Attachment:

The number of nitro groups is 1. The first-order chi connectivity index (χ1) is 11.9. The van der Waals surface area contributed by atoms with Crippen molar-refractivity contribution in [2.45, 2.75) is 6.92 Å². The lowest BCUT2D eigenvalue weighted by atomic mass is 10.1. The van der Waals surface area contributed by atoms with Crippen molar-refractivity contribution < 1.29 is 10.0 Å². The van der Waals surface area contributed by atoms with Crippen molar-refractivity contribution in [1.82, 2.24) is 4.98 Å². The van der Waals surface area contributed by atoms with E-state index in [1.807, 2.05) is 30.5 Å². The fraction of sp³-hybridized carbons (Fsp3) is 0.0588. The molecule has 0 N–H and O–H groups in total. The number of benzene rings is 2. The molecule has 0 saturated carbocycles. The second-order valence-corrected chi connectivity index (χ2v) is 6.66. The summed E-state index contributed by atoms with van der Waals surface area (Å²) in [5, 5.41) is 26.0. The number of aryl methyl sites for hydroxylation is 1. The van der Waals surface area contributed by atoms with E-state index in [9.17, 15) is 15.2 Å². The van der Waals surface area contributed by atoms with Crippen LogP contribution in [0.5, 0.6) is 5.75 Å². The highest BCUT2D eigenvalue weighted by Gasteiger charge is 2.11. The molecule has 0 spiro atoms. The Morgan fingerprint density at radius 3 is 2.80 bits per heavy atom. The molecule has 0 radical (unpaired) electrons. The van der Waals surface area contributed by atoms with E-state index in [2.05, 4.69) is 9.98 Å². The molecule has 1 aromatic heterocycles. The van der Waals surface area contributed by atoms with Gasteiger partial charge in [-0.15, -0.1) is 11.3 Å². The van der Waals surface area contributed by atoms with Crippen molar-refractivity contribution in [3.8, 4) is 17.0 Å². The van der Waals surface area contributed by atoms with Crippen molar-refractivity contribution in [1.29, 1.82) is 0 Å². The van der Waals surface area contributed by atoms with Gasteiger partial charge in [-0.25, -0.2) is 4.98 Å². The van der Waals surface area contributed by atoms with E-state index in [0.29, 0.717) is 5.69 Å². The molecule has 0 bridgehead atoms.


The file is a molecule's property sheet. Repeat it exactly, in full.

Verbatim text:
The number of nitro groups is 1. The first-order chi connectivity index (χ1) is 11.9. The van der Waals surface area contributed by atoms with Crippen molar-refractivity contribution in [2.45, 2.75) is 6.92 Å². The lowest BCUT2D eigenvalue weighted by atomic mass is 10.1. The van der Waals surface area contributed by atoms with Crippen molar-refractivity contribution < 1.29 is 10.0 Å². The van der Waals surface area contributed by atoms with Crippen molar-refractivity contribution in [1.82, 2.24) is 4.98 Å². The van der Waals surface area contributed by atoms with E-state index in [1.807, 2.05) is 30.5 Å². The fraction of sp³-hybridized carbons (Fsp3) is 0.0588. The molecule has 0 N–H and O–H groups in total. The number of benzene rings is 2. The molecule has 0 saturated carbocycles. The second-order valence-corrected chi connectivity index (χ2v) is 6.66. The summed E-state index contributed by atoms with van der Waals surface area (Å²) in [5, 5.41) is 26.0. The number of aryl methyl sites for hydroxylation is 1. The van der Waals surface area contributed by atoms with E-state index in [9.17, 15) is 15.2 Å². The van der Waals surface area contributed by atoms with Crippen LogP contribution in [0.5, 0.6) is 5.75 Å². The highest BCUT2D eigenvalue weighted by Gasteiger charge is 2.11. The molecule has 0 spiro atoms. The Morgan fingerprint density at radius 3 is 2.80 bits per heavy atom. The molecule has 0 radical (unpaired) electrons. The van der Waals surface area contributed by atoms with E-state index in [2.05, 4.69) is 9.98 Å². The molecule has 1 aromatic heterocycles. The van der Waals surface area contributed by atoms with Gasteiger partial charge in [-0.15, -0.1) is 11.3 Å². The van der Waals surface area contributed by atoms with Crippen molar-refractivity contribution in [3.8, 4) is 17.0 Å². The van der Waals surface area contributed by atoms with Crippen molar-refractivity contribution in [1.29, 1.82) is 0 Å². The van der Waals surface area contributed by atoms with Gasteiger partial charge in [-0.25, -0.2) is 4.98 Å². The van der Waals surface area contributed by atoms with E-state index in [0.29, 0.717) is 5.69 Å². The molecule has 0 bridgehead atoms.